In calculating the proportion of medical costs associated with physical inactivity (% MCinactive), we estimated medical costs from one regression model using our sample (MC1). We also estimated medical costs from a second regression model assuming that all the persons were physically active (MC2). With formula % MCinactive = (MC1 − MC2)/MC1 × 100% to derive the percentage of medical costs associated with physical activity. We used SUDAAN (Triangle Park, NC), a statistical software designed for incorporating complex sample design effect into standard error estimation, for the statistical analyses (29). Costs in 1987 dollars were adjusted to 2000 dollars using measured (30) and projected (31) trends in personal health care expenditures.

RESULTS

Our study cohort consisted of 5,486 adults, representing an estimated 33.4 million adults with arthritis in the civilian, noninstitutionalized US population in 1987. With weighted estimates, 78% met the case definition of arthritis by reporting doctor-diagnosed arthritis only, 3% by reporting doctor-diagnosed rheumatism only, and 19% by reporting both (Table 1). Most persons with arthritis were female (63%), white (86%), aged 45 years or older (82%), overweight or obese (57%), physically inactive (59%), former or current smokers (56%), and residents of the Midwest or South (63%). The cohort was evenly split by functional limitation (yes, no) and by socioeconomic status (low, middle, high).

Table 1. Selected characteristics of US adults with arthritis
CharacteristicSample sizeWeighted* proportion
n(%)
  • *

    Sample of 5,486 weighted to the 1987 US civilian, noninstitutionalized population.

  • Active, ≥30 minutes of moderate or strenuous physical activity on ≥3 days per week; inactive, less than this amount.

  • Never smoker = smoked ≤100 cigarettes in lifetime; former smoker = smoked >100 cigarettes in lifetime and did not smoke at time of questionnaire; current smoker = smoked >100 cigarettes in lifetime and smoked at time of questionnaire.

  • §

    Yes = limited by health in the kinds or amount of moderate activities (n = 2,245; 72.6% of all severe arthritis) or have trouble bending, lifting, or stooping (n = 2,661; 84.9% of all severe arthritis); No = no such activity limitation.

  • Socioeconomic status was defined using household income as related to the federal poverty line adjusted for household size. High, >400% of federal poverty line; middle, >200%–400% of federal poverty line; low, ≤200% of federal poverty line.

Type of arthritis
 Doctor-diagnosed arthritis only4,16078.1
 Doctor-diagnosed rheumatism only1803.3
 Both1,14618.7
Sex
 Male1,93237.4
 Female3,55462.7
Race
 White4,36986.4
 African American94010.2
 Other1773.4
Age
 18–44 years78918.3
 45–64 years1,88541.0
 ≥ 65 years2,81240.7
Body mass index
 Underweight (<18.5 kg/m2)1793.1
 Healthy weight (≥18.5 to <25 kg/m2)2,14140.1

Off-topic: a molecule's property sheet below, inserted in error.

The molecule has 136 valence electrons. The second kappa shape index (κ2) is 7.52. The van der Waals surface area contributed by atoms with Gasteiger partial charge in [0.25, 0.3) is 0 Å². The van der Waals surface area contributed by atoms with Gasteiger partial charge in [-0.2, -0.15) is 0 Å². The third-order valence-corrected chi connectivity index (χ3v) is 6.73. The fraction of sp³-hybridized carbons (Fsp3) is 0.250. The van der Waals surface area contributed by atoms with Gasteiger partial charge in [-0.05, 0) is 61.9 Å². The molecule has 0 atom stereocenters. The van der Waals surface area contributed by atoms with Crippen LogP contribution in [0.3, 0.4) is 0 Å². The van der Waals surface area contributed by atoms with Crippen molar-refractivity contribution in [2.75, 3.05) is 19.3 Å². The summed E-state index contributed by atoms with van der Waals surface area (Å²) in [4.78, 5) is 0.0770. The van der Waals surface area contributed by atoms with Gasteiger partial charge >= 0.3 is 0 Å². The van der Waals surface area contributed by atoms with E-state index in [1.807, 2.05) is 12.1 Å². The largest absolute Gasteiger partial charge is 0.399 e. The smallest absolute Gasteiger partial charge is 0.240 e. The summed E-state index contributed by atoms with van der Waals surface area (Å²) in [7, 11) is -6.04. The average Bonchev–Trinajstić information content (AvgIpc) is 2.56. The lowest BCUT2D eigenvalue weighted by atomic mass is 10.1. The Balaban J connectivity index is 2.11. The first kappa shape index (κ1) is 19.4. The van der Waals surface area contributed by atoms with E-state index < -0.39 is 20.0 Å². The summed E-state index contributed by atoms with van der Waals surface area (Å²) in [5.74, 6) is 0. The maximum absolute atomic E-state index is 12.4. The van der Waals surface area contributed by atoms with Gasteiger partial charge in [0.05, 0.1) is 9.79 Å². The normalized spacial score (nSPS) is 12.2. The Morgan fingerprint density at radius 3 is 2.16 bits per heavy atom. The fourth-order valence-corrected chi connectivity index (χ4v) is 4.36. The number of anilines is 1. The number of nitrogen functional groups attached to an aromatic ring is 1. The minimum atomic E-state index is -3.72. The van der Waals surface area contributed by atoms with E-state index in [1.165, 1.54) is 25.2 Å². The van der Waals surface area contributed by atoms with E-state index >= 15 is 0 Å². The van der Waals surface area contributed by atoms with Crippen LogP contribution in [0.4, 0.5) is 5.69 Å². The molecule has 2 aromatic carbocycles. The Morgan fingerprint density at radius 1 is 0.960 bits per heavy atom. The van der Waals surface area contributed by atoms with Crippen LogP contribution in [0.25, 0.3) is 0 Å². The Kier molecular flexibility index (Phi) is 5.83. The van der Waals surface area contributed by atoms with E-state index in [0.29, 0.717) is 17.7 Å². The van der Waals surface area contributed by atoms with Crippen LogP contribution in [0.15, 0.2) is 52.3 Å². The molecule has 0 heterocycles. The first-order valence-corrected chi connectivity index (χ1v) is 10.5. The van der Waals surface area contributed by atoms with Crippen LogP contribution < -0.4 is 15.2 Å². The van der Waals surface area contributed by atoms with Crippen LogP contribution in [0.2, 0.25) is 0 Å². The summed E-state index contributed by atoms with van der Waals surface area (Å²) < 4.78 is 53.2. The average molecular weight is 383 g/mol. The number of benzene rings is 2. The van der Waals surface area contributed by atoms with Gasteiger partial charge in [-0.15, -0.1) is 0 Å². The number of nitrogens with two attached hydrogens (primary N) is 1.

Overweight (≥25 to <30 kg/m2)2,01136.7
 Obese (≥30 kg/m2)1,15520.1
Physical activity status
 Active2,07441.2
 Inactive3,41258.9
Smoking status
 Never smoker2,55643.7
 Former smoker1,68531.7
 Current smoker1,24524.6
Functional limitation§
 Yes3,02451.1
 No2,46248.9
Region of residence
 Northeast1,01219.7
 Midwest1,38525.9
 South2,14536.9
 West94417.5
Socioeconomic status
 High1,74633.1
 Middle1,67732.7
 Low2,06334.1

Annual 1987 medical costs averaged $3,366 among adults with arthritis. Inactivity-associated medical costs were $1,714; $2,018 occurred among persons with functional limitation, and $186 occurred among persons with no functional limitation (Table 2). Among all age, sex, race, and sex-and-age groups examined, inactive persons with any arthritis incurred higher medical costs than active persons; these differences were statistically significant (P < 0.05) except for African Americans and persons aged 18 to 44 years. Inactivity-associated medical costs were higher among women than men, were highest among women aged 65 years and older and lowest among women between the ages of 18 and 44 years, and increased with age among both sexes.

Table 2. Inactivity-associated medical costs (in 1987 dollars) among US adults aged 18 and older with arthritis, by physical activity status*
 Physically active ($)Physically inactive ($)Inactivity-associated medical costs ($, inactive − active)P value
  • *

    Weighted estimates for the 1987 US civilian, noninstitutionalized population based on a sample of 5,486.

Total2,3574,0711,7140.00
Functional limitation
 Yes3,3645,3822,0180.00
 No1,7851,9711860.31
Sex
 Male2,6604,3251,6450.00
 Female2,1103,9511,8410.00
Race
 White2,3094,0621,7520.00
 African American3,2554,3261,0710.26
 Other1,4933,4661,9730.07
Age
 18–44 years1,7172,2965800.13
 45–64 years2,2363,3001,0630.01
 ≥65 years2,9915,2632,2720.00
Men
 18–44 years1,4161,9975810.42
 45–64 years2,8133,7849720.26
 ≥65 years3,3695,5092,1400.00
Women
 18–44 years1,9712,4314600.26
 45–64 years1,7713,0611,2900.00
 ≥65 years2,6875,1502,4620.00